Still an uphill battle

The latest appeal of a Mt. Ashland Ski Area project shows foes' true colors

The Mt. Ashland Association has successfully widened some existing ski runs, but a new appeal from a longtime foe of anything the ski area does threatens to delay a plan to expand the parking lot in time for next winter's season. Any credibility that former Ashland City Councilor Eric Navickas once may have had has now evaporated — along with that of other critics who agree with him.

The nonprofit ski area, blocked for years from pursuing a planned expansion project by federal lawsuits from environmental groups, decided to go ahead with separate plans to widen existing runs and enlarge the parking lot to accommodate more vehicles. The groups had encouraged the ski area to improve existing runs rather than build new ones.

The parking lot improvement appears to be a different story. Jay Lininger, wildland ecologist for the Center for Biological Diversity, one of the plaintiffs in a new federal lawsuit against the still-stalled expansion plan, said that, like Navickas, the groups do not support the parking lot expansion.

The opponents' central argument has been that building new ski runs would increase erosion in the Ashland Creek Watershed, which supplies drinking water to the city of Ashland. But the parking lot is on the opposite side of the mountain from the ski runs and is in a different watershed.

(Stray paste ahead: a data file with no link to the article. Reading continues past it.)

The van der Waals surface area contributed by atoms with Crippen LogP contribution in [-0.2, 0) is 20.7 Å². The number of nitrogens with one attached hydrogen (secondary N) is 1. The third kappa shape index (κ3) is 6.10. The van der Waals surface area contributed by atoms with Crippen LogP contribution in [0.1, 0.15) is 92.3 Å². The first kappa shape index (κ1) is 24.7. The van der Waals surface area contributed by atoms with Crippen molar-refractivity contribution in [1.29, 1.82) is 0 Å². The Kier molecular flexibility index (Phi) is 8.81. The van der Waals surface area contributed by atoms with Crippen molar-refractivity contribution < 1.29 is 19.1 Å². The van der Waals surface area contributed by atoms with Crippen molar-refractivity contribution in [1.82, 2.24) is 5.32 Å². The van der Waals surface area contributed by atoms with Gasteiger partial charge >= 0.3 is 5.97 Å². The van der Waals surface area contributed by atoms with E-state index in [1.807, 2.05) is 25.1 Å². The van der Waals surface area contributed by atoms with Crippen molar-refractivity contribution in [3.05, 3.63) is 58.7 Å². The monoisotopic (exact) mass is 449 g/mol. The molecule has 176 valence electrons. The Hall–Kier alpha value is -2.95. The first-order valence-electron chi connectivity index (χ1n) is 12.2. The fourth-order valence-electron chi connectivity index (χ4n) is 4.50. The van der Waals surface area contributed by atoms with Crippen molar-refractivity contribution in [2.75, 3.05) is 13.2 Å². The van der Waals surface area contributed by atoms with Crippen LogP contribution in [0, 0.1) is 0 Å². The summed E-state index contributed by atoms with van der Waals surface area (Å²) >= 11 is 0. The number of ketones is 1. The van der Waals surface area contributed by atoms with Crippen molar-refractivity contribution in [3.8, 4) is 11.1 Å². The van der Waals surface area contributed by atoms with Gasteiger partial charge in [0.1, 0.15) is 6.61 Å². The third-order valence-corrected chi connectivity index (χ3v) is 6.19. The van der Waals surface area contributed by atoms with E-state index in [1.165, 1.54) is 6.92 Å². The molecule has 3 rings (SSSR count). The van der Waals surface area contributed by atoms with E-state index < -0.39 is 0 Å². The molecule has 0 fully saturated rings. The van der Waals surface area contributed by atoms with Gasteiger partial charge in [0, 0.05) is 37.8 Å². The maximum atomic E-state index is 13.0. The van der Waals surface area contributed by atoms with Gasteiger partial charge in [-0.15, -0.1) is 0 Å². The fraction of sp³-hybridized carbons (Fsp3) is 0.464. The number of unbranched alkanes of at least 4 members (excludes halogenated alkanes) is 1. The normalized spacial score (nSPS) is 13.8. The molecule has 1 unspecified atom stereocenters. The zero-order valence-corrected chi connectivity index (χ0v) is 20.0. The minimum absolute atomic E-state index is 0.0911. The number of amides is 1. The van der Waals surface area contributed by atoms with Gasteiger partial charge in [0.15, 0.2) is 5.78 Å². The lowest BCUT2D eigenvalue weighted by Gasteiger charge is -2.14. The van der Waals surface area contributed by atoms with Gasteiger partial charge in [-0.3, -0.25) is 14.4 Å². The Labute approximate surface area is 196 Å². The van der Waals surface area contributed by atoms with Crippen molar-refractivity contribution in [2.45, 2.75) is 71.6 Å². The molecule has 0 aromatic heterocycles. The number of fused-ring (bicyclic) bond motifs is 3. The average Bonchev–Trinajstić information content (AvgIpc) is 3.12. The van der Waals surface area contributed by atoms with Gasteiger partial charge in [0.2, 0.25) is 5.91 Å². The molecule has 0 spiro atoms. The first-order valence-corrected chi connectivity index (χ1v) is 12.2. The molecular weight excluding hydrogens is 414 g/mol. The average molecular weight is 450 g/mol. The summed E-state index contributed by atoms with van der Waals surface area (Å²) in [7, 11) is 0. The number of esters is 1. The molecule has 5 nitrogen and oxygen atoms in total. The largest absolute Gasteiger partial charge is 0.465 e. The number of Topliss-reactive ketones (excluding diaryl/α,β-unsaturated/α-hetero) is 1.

The Mt. Ashland Association plans to enlarge the parking lot entrance to create 101 new spaces, easing the problem of overflow parking along the sides of the access road on busy days. Dirt and rock excavated during the parking expansion will be used to recontour the Sonnet beginner ski run, which is too steep in the middle for a beginner run.

Jackson County is handling the permit process for the parking expansion, so Navickas has filed an appeal with the county, which will delay the work. The Sonnet run does lie within the Ashland Creek Watershed, but improving it would seem to meet the opponents' desire to confine improvements to existing runs.

Navickas argues the ski area should put more effort into a shuttle service rather than expanding parking. But previous attempts to run a shuttle service failed for lack of riders. Rogue Valley skiers simply prefer to drive the short distance to the mountain rather than use a shuttle.

When the lot is full, skiers either park along the road, creating a safety hazard and impeding emergency vehicles, or they go home or to the Mount Shasta ski area, depriving Mt. Ashland of revenue. Expanding the lot is a reasonable response to that problem, but Navickas has chosen, once again, to be unreasonable.

Lininger says his organization and the other plaintiffs in the federal lawsuit also do not support the parking project, so they presumably support Navickas' latest obstruction.

Ski area opponents should be careful that their decades of relentless efforts to kill the expansion project do not hurt their cause in the long run. They have hijacked a permitting process designed to hear public objections and address them by raising new objections every time they are thwarted by the courts. Eventually, they may find that process changed as a result of their tactics, and not to their benefit.

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